Whether you are in an unhealthy relationship, experiencing abuse, thinking about leaving, or planning to leave you should develop a personalized safety plan that will give you practical knowledge on how to act in specific situation, empowering you to know how to react and avoid dangerous situations.
A safety plan can increase your chances of escaping a violent or dangerous situation, and it can help you create a solid plan to leave permanently with everything you need to file charges and not have to come in contact with your abuser again.
A safety plan is not a replacement for calling 911, filing for an order of protection or contacting a lawyer. In many cases, a safety plan involves some of those steps.
Tips for Creating a Safety Plan
If you are in a situation and feel you need a safety plan, you’ve come to the right place. You may be planning to leave or in the process of leaving, or maybe you’ve left already. Even if if you have a family member or friend who is experiencing abuse, you can help support them and assist them with a safety plan. A safety plan should be tailored to the individual’s needs at the present time.
Think of your safety plan as a life preserver. If the abuse happened once, it will happen again.
Before You Leave:
- Keep any evidence of abuse, such as pictures of injuries, texts, emails, etc.
- Keep a journal of all violent incidences, noting dates, events and threats made, if possible. Keep your journal in a safe place.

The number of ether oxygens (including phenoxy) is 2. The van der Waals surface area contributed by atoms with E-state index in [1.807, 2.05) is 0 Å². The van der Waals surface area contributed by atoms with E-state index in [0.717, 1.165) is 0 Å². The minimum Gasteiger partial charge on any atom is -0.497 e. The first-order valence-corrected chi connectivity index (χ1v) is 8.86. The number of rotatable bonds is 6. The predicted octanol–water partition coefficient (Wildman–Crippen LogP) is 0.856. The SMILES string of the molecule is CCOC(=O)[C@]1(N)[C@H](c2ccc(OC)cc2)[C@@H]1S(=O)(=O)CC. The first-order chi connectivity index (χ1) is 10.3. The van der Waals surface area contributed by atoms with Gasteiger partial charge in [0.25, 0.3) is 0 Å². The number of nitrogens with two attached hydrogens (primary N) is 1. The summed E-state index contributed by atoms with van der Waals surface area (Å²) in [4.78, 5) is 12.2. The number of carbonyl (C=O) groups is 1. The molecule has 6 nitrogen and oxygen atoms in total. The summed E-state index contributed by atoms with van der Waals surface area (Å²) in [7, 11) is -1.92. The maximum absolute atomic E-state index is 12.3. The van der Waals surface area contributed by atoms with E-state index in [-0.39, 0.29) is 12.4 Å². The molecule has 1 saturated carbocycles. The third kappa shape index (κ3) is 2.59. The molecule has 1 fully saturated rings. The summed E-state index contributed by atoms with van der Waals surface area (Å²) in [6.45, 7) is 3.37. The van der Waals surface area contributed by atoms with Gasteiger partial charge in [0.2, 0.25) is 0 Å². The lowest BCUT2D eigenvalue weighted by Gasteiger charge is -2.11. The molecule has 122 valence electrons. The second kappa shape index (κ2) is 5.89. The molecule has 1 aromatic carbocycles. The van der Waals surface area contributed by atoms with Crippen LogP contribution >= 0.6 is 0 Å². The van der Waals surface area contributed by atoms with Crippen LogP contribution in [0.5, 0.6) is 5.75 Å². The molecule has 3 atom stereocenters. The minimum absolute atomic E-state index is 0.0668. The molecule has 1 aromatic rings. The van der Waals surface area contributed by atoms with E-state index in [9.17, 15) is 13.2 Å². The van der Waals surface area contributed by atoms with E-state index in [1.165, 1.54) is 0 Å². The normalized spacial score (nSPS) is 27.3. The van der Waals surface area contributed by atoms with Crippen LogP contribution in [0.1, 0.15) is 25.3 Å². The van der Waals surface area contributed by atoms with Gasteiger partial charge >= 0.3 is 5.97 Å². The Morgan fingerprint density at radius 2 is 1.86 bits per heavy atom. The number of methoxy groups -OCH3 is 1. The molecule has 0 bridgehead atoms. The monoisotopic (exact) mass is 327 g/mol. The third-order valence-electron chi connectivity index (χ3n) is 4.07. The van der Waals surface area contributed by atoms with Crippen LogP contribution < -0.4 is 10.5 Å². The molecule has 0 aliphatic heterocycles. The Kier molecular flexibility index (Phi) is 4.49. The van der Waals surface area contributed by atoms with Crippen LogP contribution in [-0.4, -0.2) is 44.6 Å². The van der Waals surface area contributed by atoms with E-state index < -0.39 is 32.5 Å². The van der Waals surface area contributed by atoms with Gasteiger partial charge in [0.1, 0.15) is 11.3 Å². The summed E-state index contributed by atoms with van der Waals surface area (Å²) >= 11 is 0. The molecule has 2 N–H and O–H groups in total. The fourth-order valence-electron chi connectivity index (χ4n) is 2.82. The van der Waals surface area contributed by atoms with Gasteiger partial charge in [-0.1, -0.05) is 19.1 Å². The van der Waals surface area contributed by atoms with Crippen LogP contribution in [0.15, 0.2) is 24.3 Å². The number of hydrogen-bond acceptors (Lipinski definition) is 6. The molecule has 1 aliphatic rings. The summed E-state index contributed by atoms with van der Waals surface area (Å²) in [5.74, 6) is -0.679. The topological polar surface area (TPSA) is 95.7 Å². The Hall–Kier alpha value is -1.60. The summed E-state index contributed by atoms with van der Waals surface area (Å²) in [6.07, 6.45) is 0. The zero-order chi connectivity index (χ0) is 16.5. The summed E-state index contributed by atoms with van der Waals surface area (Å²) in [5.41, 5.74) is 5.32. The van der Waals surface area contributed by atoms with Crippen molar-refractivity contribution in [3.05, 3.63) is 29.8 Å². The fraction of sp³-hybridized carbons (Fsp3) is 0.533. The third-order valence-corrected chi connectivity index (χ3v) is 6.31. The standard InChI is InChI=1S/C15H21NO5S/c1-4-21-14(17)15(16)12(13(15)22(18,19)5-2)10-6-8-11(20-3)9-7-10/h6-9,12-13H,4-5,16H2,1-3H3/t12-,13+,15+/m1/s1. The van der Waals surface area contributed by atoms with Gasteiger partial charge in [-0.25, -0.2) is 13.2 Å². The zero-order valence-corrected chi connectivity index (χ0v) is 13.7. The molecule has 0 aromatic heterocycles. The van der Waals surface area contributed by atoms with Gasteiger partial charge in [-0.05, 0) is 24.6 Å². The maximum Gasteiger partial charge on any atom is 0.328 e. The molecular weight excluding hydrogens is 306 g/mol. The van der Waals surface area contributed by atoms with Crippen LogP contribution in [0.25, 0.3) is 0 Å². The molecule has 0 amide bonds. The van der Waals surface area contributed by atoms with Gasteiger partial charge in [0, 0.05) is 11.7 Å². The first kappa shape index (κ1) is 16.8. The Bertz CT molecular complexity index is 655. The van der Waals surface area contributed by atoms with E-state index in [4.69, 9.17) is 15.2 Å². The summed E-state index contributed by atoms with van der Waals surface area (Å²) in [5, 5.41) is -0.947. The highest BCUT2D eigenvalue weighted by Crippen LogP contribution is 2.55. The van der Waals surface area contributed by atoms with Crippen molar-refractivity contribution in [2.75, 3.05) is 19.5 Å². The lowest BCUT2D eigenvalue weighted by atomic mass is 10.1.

- Know where you can go to get help. Tell someone what is happening to you.
- If you are injured, go to a doctor or an emergency room and report what happened to you. Ask that they document your visit.
- If you have children, identify a safe place for them, like a room with a lock or a friend’s house where they can go for help. Reassure them that their job is to stay safe, not to protect you.
- If you need a safe place to stay, contact your local shelter and find out about laws and other resources available to you before you have to use them during a crisis. WomensLaw.org has state by state legal information.
- Acquire job skills or take courses at a community college as you can.
- Try to set money aside or ask friends or family members to hold money for you.
- Get your “Bug-Out” Bag ready with all your important items, documents, etc.
After You Leave
- Change your locks and phone number.
- Call the telephone company to request caller ID. Ask that your phone number be blocked so that if you call anyone, neither your partner nor anyone else will be able to get your new, unlisted phone number.
- Change your work hours and the route you take to work.
- Alert school authorities of the situation.
- If you have a restraining order, keep a certified copy of it with you at all times, and inform friends, neighbors and employers that you have a restraining order in effect.
- Call law enforcement to enforce the order and give copies of the restraining order to employers, neighbors and schools along with a picture of the offender.
- Consider renting a post office box or using the address of a friend for your mail (be aware that addresses are on restraining orders and police reports, and be careful to whom you give your address and phone number).
- Reschedule appointments that the abusive partner is aware of.
- Use different stores and frequent different social spots.
- Alert neighbors and request that they call the police if they feel you may be in danger.
- Tell people you work with about the situation and have your calls screened by one receptionist if possible.
- Tell people who take care of your children or drive them/pick them up from school and activities. Explain your situation to them and provide them with a copy of the restraining order.
Ready to Create a Safety Plan?
Here is a form you can fill out to create a safety plan.